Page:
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Are Citigroup’s (NYSE:C) CEO and COO Leading A Rush To The Exit?

10/16/12 by  
Filed under Bourbon & Bayonets

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Tuesday’s surprise announcement of the resignation of Citigroup (NYSE:C) CEO Vikram Pandit and COO John P. Haven has knocked the legs out from under shares in pre-market trading. The resignations come one day after Citigroup shares rallied sharply on better-than-expected third quarter earnings. Pandit will be replaced as CEO by Michael Corbat, who had led the group’s EMEA (Europe, Middle East, Africa) operations.

“Citigroup is well-positioned for continued profitability and growth, having refocused the franchise on the basics of banking. Given the progress we have made in the last few years, I have concluded that now is the right time for someone else to take the helm at Citigroup,” Pandit said in a press release.

The sudden departures only one day after the third quarter results raised a lot of questions about what is really going on at Citigroup. It was a significant stretch to get from “as reported” EPS of $0.15 to adjusted EPS of $1.06. Much of the difference came from the release of loan loss reserves which, as Benzinga pointed out Monday, came to $1.509 million.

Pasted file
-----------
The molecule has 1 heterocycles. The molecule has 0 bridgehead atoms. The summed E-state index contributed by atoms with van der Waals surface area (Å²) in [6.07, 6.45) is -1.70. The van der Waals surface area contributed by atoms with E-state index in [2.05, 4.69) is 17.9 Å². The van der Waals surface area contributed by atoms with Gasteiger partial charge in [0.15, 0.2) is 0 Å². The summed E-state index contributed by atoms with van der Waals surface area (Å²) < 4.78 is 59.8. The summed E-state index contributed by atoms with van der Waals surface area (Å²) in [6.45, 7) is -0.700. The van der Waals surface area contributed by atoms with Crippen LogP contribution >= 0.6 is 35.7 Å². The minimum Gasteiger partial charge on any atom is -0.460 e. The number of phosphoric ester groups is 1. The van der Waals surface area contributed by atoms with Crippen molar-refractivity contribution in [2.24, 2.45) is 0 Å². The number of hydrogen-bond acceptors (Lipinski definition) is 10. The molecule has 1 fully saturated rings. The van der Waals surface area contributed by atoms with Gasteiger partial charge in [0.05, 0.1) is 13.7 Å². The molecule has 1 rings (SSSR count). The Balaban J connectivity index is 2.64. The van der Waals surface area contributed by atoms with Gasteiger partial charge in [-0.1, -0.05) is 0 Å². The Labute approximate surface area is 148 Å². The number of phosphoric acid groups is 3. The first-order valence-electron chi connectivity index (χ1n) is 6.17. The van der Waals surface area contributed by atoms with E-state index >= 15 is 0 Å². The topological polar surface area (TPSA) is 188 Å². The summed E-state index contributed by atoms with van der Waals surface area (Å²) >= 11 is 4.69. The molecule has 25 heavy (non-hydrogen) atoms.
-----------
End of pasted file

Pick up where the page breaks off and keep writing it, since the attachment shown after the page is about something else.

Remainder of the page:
One thing that not picked up on Monday was an increase in non-conforming housing loans in North America. In Monday’s earnings release, the number of non-conforming first mortgages increased from $440 million at the end of the second quarter to $650 million at the end of the third quarter.

Looking at home equity loans, the number of non-conforming loans nearly doubled from $460 million at the end of the second quarter to $880 million at the end of the third quarter. These increases were offset by $600 million of the $1,509 million release from the loan loss reserve.

This is normal banking procedure and that is what loan loss reserves are for. But why is this happening now, when housing is supposed to be recovering?

Is Pandit’s resignation related to the feeling that one gets from looking at the housing loan data? It will be interesting to see what the fourth quarter results bring, and it is interesting that Pandit won’t be around to find out.

Jeff Usher

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